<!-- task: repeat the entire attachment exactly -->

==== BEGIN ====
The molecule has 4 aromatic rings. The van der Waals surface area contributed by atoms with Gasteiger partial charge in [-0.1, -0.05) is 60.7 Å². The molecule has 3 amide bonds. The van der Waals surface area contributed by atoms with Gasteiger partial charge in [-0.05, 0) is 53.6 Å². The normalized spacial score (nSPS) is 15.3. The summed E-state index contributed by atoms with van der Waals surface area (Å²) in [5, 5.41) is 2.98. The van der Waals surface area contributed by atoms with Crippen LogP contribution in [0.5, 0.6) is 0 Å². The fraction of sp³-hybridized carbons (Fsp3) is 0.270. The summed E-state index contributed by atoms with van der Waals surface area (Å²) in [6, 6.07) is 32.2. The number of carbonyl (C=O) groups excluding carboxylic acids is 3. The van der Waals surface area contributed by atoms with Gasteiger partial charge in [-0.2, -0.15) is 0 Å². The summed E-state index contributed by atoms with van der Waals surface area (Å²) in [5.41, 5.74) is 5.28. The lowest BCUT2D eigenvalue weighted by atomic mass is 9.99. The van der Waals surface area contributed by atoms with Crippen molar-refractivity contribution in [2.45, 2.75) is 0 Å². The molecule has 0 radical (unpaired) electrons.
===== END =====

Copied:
The molecule has 4 aromatic rings. The van der Waals surface area contributed by atoms with Gasteiger partial charge in [-0.1, -0.05) is 60.7 Å². The molecule has 3 amide bonds. The van der Waals surface area contributed by atoms with Gasteiger partial charge in [-0.05, 0) is 53.6 Å². The normalized spacial score (nSPS) is 15.3. The summed E-state index contributed by atoms with van der Waals surface area (Å²) in [5, 5.41) is 2.98. The van der Waals surface area contributed by atoms with Crippen LogP contribution in [0.5, 0.6) is 0 Å². The fraction of sp³-hybridized carbons (Fsp3) is 0.270. The summed E-state index contributed by atoms with van der Waals surface area (Å²) in [6, 6.07) is 32.2. The number of carbonyl (C=O) groups excluding carboxylic acids is 3. The van der Waals surface area contributed by atoms with Gasteiger partial charge in [-0.2, -0.15) is 0 Å². The summed E-state index contributed by atoms with van der Waals surface area (Å²) in [5.41, 5.74) is 5.28. The lowest BCUT2D eigenvalue weighted by atomic mass is 9.99. The van der Waals surface area contributed by atoms with Crippen molar-refractivity contribution in [2.45, 2.75) is 0 Å². The molecule has 0 radical (unpaired) electrons.